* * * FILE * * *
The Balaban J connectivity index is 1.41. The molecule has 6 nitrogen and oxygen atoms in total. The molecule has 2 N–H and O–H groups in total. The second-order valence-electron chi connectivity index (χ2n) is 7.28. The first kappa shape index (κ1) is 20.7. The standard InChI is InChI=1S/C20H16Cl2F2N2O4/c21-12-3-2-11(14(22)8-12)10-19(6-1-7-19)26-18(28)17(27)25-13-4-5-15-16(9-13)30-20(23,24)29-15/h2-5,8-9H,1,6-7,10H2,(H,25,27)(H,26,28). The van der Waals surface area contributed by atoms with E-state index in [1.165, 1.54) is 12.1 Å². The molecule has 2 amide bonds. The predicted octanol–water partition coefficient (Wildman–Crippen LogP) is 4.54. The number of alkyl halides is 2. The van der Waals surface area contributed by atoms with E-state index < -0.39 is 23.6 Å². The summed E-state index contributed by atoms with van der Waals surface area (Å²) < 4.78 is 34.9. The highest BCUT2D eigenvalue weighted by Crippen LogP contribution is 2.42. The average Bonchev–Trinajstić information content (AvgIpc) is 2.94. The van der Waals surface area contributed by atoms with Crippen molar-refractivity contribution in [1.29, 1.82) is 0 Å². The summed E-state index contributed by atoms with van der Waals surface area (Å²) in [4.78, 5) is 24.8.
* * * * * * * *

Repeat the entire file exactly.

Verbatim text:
The Balaban J connectivity index is 1.41. The molecule has 6 nitrogen and oxygen atoms in total. The molecule has 2 N–H and O–H groups in total. The second-order valence-electron chi connectivity index (χ2n) is 7.28. The first kappa shape index (κ1) is 20.7. The standard InChI is InChI=1S/C20H16Cl2F2N2O4/c21-12-3-2-11(14(22)8-12)10-19(6-1-7-19)26-18(28)17(27)25-13-4-5-15-16(9-13)30-20(23,24)29-15/h2-5,8-9H,1,6-7,10H2,(H,25,27)(H,26,28). The van der Waals surface area contributed by atoms with E-state index in [1.165, 1.54) is 12.1 Å². The molecule has 2 amide bonds. The predicted octanol–water partition coefficient (Wildman–Crippen LogP) is 4.54. The number of alkyl halides is 2. The van der Waals surface area contributed by atoms with E-state index < -0.39 is 23.6 Å². The summed E-state index contributed by atoms with van der Waals surface area (Å²) < 4.78 is 34.9. The highest BCUT2D eigenvalue weighted by Crippen LogP contribution is 2.42. The average Bonchev–Trinajstić information content (AvgIpc) is 2.94. The van der Waals surface area contributed by atoms with Crippen molar-refractivity contribution in [1.29, 1.82) is 0 Å². The summed E-state index contributed by atoms with van der Waals surface area (Å²) in [4.78, 5) is 24.8.